There has been a lot of information going around regarding how and when to apply for the Paycheck Protection Program (PPP), who can apply, and how much will be forgiven. Things have finally settled in and here are all the details you’ll need to know:
When can I apply?
- Starting April 3, 2020, small businesses and sole proprietorships can apply for and receive loans to cover their payroll and other certain expenses through existing SBA lenders.
- Starting April 10, 2020, independent contractors and self-employed individuals can apply for and receive loans to cover their payroll and other certain expenses through existing SBA lenders.
- Other regulated lenders will be available to make these loans as soon as they are approved and enrolled in the program.
Where can I apply?
You can apply through any existing SBA lender or through any federally insured depository institution, federally insured credit union. Other regulated lenders will be available to make these loans once they are approved and enrolled in the program. Reach out to your current bank to see if they are accepting applications. Visit www.sba.gov for a list of SBA lenders.
Who can apply?
All businesses – including nonprofits, veterans organizations, Tribal business concerns, sole proprietorships, self-employed individuals, and independent contractors – with 500 or fewer employees can apply.
Here’s what to have prepared before you start the application:
- Payroll reports for each of the last 4 quarters April 1st, 2019 through March 31st, 2020.
- A copy of your photo ID (front and back)
- State Unemployment Tax info April 1st, 2019 through March 31st, 2020. (You can get this from your payroll company or through payroll reports on your accounting software)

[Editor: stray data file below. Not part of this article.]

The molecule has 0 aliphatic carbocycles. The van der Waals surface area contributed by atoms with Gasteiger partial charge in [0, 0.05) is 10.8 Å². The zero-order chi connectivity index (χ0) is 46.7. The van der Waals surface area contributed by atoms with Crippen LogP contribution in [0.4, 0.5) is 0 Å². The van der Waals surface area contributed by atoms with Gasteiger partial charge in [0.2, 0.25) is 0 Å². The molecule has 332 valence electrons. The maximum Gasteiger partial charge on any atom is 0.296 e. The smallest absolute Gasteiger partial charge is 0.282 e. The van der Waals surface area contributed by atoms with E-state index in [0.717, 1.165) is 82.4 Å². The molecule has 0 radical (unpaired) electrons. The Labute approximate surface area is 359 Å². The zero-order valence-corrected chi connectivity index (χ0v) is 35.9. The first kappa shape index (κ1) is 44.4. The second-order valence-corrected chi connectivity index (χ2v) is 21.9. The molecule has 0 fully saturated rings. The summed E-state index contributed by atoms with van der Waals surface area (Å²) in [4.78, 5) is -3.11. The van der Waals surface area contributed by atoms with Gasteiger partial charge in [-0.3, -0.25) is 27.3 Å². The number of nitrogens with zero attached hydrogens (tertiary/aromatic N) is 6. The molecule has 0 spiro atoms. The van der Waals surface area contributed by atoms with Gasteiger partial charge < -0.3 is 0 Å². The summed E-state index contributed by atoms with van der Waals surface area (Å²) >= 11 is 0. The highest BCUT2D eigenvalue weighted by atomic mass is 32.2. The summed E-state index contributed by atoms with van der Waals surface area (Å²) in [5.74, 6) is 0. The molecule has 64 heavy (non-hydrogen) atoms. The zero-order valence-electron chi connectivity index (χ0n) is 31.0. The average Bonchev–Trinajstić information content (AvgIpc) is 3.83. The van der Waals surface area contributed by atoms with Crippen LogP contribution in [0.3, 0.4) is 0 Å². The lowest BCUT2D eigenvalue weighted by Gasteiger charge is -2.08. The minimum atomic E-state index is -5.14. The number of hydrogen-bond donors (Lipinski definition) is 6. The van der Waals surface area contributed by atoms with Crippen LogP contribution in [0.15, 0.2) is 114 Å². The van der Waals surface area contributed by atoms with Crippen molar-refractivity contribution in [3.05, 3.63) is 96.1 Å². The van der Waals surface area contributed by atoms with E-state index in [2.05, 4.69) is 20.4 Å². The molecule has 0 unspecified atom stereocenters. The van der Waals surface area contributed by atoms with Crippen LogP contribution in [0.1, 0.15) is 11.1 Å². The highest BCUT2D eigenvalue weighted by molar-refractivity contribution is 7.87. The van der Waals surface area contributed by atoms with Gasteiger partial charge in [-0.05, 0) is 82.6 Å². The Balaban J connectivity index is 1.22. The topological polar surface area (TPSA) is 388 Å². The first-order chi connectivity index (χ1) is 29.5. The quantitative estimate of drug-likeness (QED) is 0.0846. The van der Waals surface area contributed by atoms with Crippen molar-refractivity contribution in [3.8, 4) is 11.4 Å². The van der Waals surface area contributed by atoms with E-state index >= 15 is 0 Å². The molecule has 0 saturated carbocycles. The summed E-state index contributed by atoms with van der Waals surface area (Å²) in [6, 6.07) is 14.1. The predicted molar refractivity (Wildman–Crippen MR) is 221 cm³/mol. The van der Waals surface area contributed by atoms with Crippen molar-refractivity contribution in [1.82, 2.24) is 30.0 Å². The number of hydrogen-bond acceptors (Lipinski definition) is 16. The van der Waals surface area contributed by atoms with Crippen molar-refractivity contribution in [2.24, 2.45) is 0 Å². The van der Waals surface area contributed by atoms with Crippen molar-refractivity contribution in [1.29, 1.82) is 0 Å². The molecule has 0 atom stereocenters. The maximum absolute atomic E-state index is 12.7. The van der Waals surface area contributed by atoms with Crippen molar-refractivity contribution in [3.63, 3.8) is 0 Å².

- Local Tax Payment Information
- All reports showing employer contributions to retirement accounts April 1st, 2019 through March 31st, 2020.
- Reports showing your health insurance contributions April 1st, 2019 through March 31st, 2020.
What can I use these loans for?
You should use the proceeds from these loans on your:
- Payroll costs, including benefits
- Interest on mortgage obligations incurred before February 15, 2020
- Rent, under lease agreements in force before February 15, 2020, and
- Utilities, for which service began before February 15, 2020
- Payroll costs include:
- Salary, wages, commissions, or tips (capped at $100,000 on an annualized basis for each employee)
- Employee benefits including costs for vacation, parental, family, medical, or sick leave, allowance for separation or dismissal, payments required for the provisions of group health care benefits including insurance premiums, and payment of any retirement benefit
- State and local taxes assessed on compensation
- For a sole proprietor or independent contractor: wages, commissions, income, or net earnings from self-employment capped at $100,000 on an annualized basis for each employee.
Will the loan be forgiven?
The loan amount will be forgiven in its entirety as long as:
- The loan proceeds are used to cover payroll costs, most mortgage interest, rent, and utility costs over the eight-week period after the loan is made
- Employee headcount is maintained
- Compensation levels for employees earning less than $100,000 per year are maintained; and
- Not more than 25% of the loan amount is used for non-payroll costs. To the extent that any of these factors are not satisfied fully (or a business does not use the full amount of the PPP loan in the eight-week period after the loan is made), a portion of the loan will not be forgiven and must be repaid.
To receive loan forgiveness, a borrower must apply to their lender with documents verifying payments (on mortgage interest, rent, and utilities) and payroll (number of employees, pay rates, including IRS payroll tax filings and state income, payroll, and unemployment insurance filings). These documents must be certified from a representative of the business that the information is true.
If you have any additional questions regarding this program, please feel free to reach out. We are here for you during these trying times.
Disclaimer: This alert is for informational purposes only and does not constitute professional advice. Information contained in this communication is not intended or written to be used as tax advice & cannot be used by the recipient to avoid penalties that may be imposed under the Internal Revenue Code. We strongly advise you to seek professional assistance with respect to your specific issue(s).